September 19, 2006 > Firestorm - a diamond from the ashes?
Firestorm - a diamond from the ashes?
Recent TCV interviews with Ohlone President Dr. Douglas Treadway and Ohlone College Board of Trustees President Bob Brunton set off a wave of heated discussion related to a comment made by Mr. Brunton regarding the tenure of Dr. Treadway. Although statements including innuendo and inference can be misleading, it is just as important to look beyond emotional rhetoric and reaction to understand the content and validity of each of their observations. While this friction has created a firestorm of comment and criticism, the question of how the college and its board can operate effectively remains.
Both parties of these interviews had valid and reasoned arguments to make on behalf of Ohlone College. The problem of personality conflict is unfortunate, but when this is elevated to the central issue, it hides critical choices facing this institution of higher learning. Buildings are decaying and repair and replacement costs are increasing. Both parties agree that current schemes to create income will not solve this problem in the long run. The joint efforts of all parties should not only be concentrating on the present financial and strategic dilemma of developing a new campus while strengthening the present facility, but on how to inform and involve Ohlone's owners, the public, in the debate.
In the past, much of the political and financial affairs of Ohlone have been mired in public indifference and shrouded by a Board of Trustees that operates ineffectively. In place of active discussions of how to effect change and fund rehabilitation of a decaying infrastructure, discourse is often based on issues of loyalty and expediency. Board membership of active and informed Ohlone district residents who share the consequences of their actions along with committed administration, faculty and service personnel is essential to making choices that make sense and lead to expected and positive physical and fiscal consequences. Close examination of residency, past actions and present fitness for office has been too often overlooked by the public while placing a checkmark by an incumbent's name.
While Ohlone has made its mark in some areas of academia, the question of stewardship and long term health of the institution may be a more complex and difficult debate. Currently, numbered seats and individual races that guarantee two Newark resident seats belie the notion of a whole district. Instead, the board is elected and acts as two cooperative city-based entities. "At large" voting of numbered seats that are restrictive is mind-bending to say the least. Politics aside, this is a strange way to elect the board. If the idea is that Newark must maintain the two seats, why do all residents vote on those seats? What about the small sliver of Union City residents in the district? Should they have special representation? The ward system of elections to the board has created strange bedfellows and safe seats while others are continually targeted for replacement. Is this healthy?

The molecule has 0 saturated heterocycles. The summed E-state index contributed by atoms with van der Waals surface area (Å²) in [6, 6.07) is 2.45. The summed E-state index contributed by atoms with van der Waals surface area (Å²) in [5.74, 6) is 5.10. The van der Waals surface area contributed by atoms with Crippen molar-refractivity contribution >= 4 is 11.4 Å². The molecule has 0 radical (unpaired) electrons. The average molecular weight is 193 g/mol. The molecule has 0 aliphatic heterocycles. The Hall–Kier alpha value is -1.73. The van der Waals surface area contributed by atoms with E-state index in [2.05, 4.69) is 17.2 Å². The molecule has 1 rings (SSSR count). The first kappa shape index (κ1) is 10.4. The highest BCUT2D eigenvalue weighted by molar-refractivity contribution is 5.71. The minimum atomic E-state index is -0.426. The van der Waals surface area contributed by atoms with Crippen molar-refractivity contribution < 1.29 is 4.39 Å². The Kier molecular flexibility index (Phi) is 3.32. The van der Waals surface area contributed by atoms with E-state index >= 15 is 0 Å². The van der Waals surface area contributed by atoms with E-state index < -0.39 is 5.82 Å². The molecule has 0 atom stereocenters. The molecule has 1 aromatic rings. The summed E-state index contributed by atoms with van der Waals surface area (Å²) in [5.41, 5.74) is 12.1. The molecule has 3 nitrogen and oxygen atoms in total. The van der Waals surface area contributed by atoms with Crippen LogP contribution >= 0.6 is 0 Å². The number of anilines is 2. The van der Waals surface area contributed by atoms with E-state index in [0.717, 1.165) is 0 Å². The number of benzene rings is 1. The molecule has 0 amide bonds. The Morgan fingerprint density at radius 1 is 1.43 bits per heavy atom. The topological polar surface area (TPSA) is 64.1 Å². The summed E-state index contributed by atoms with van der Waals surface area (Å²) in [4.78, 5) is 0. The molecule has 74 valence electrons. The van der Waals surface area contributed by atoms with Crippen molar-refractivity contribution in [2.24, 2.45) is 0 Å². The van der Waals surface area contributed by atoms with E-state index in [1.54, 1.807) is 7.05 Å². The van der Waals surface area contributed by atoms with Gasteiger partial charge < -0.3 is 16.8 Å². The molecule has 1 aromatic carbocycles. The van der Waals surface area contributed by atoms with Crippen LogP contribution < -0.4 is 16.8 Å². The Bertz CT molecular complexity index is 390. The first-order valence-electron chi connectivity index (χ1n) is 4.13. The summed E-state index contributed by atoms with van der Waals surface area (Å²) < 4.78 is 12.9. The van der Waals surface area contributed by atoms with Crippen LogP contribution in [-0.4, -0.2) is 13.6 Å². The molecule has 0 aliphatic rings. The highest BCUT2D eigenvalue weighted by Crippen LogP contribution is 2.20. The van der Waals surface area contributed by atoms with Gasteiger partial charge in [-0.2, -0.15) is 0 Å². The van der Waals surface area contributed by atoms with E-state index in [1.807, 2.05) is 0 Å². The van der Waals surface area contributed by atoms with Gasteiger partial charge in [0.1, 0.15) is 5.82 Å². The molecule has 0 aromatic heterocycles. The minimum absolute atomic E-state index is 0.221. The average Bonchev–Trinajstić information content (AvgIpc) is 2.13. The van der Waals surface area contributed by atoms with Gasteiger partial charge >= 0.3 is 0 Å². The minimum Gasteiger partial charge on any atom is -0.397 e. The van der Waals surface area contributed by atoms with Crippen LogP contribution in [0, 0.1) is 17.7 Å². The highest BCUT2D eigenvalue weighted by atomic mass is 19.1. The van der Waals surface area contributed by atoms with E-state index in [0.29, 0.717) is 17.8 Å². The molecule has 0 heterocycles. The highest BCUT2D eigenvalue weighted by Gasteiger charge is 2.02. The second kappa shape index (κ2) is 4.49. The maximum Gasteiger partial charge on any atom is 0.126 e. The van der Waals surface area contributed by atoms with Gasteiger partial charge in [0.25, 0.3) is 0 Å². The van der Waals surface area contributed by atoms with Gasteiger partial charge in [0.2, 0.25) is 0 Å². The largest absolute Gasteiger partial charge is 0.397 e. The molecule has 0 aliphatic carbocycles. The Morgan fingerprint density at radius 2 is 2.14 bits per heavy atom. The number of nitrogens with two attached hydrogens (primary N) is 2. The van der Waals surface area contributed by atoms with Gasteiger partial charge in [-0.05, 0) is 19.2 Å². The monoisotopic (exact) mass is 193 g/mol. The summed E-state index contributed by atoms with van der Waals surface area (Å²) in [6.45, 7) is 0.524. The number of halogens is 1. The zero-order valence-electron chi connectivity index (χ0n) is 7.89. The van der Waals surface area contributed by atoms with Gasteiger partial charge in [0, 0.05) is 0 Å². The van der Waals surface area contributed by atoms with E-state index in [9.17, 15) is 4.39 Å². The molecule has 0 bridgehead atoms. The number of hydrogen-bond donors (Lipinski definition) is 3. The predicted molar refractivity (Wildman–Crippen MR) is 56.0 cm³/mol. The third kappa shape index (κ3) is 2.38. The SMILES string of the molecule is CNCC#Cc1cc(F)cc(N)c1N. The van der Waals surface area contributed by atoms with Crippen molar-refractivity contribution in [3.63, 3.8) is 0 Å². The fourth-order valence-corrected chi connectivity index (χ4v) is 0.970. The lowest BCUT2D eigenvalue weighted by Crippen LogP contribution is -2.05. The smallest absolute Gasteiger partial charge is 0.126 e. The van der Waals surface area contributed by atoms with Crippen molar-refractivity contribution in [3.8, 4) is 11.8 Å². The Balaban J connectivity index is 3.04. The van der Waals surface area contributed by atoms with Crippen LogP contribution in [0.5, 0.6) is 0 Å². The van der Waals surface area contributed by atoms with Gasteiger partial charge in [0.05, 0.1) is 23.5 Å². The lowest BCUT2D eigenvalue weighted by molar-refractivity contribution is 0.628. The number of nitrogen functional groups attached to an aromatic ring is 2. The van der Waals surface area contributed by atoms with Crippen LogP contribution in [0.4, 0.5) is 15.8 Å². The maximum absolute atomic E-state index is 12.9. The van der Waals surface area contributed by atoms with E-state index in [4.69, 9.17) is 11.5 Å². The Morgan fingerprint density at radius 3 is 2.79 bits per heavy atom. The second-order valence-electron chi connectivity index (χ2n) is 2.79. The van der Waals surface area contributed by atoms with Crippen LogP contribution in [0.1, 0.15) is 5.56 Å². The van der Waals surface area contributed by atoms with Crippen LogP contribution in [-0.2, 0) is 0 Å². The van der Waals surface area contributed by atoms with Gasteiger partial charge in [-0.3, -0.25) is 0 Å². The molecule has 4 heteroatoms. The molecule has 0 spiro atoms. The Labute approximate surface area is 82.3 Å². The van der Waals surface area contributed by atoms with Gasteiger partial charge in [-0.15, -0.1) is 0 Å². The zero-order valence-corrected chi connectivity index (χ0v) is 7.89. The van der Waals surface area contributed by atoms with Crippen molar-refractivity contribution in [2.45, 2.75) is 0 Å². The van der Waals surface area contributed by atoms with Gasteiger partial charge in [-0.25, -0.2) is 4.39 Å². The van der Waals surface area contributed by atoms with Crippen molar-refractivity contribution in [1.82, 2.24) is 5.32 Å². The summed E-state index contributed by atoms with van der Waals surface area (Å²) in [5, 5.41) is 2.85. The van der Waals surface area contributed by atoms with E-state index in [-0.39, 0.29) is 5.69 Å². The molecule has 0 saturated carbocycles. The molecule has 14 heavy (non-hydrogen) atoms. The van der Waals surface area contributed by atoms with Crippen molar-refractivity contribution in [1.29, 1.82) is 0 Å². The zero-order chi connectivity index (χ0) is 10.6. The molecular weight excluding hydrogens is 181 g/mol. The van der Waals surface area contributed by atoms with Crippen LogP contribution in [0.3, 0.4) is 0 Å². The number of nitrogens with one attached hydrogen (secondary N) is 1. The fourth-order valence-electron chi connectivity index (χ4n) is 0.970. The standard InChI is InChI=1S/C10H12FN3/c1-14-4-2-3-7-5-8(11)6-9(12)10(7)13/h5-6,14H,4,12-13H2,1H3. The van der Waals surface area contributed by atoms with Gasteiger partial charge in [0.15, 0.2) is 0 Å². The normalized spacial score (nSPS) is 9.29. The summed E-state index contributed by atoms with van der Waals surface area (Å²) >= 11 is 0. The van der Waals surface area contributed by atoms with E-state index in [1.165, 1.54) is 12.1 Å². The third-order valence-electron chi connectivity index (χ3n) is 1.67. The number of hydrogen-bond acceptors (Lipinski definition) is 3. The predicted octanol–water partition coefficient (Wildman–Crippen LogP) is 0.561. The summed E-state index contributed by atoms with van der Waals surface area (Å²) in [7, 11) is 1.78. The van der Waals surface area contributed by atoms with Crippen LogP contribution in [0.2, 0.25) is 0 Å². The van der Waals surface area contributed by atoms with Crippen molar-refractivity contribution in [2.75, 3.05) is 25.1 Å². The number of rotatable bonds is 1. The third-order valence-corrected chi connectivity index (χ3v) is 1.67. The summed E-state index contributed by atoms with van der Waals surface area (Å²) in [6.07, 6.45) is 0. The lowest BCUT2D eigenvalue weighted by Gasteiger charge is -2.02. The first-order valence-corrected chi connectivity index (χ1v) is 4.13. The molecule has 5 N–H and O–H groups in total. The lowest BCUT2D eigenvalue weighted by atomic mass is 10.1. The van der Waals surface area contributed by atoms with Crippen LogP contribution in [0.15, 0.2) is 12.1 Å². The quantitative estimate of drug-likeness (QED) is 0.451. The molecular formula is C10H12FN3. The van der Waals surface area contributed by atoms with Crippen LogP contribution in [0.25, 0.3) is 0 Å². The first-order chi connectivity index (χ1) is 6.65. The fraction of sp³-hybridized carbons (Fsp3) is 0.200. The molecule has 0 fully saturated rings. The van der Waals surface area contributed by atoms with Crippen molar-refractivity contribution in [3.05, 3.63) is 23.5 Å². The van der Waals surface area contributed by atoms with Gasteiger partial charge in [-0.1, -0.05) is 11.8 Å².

The current Ohlone scenario can be likened to carbon atoms arranged in a complex organic mixture as coal. Carbon is pretty ordinary stuff, found in lots of places, especially in living things on Earth. When buried underground, left alone for awhile and subjected to heat and pressure, coal can be the result. Now coal can be pretty messy stuff but it has some good qualities. It can release energy! The current situation at Ohlone is beginning to build in intensity and pressure. It is messy too, but as scrutiny and pressure on the governing bodies build, resulting changes can bring about new ideas and significant results.
Coal is graded into categories depending on the level of carbon and reduction of other substances. As the content of carbon increases and other elements decrease, the compound becomes harder with greater potential for heating. At the highest concentration of carbon, depending on the level of pressure, either graphite of pencil fame or, under extreme pressure, a diamond emerges. As the pressure of public review and full disclosure of the issues facing Ohlone are revealed and public apathy is replaced by scrutiny, will the result be the opaque, slippery stuff of graphite or the clarity of a diamond?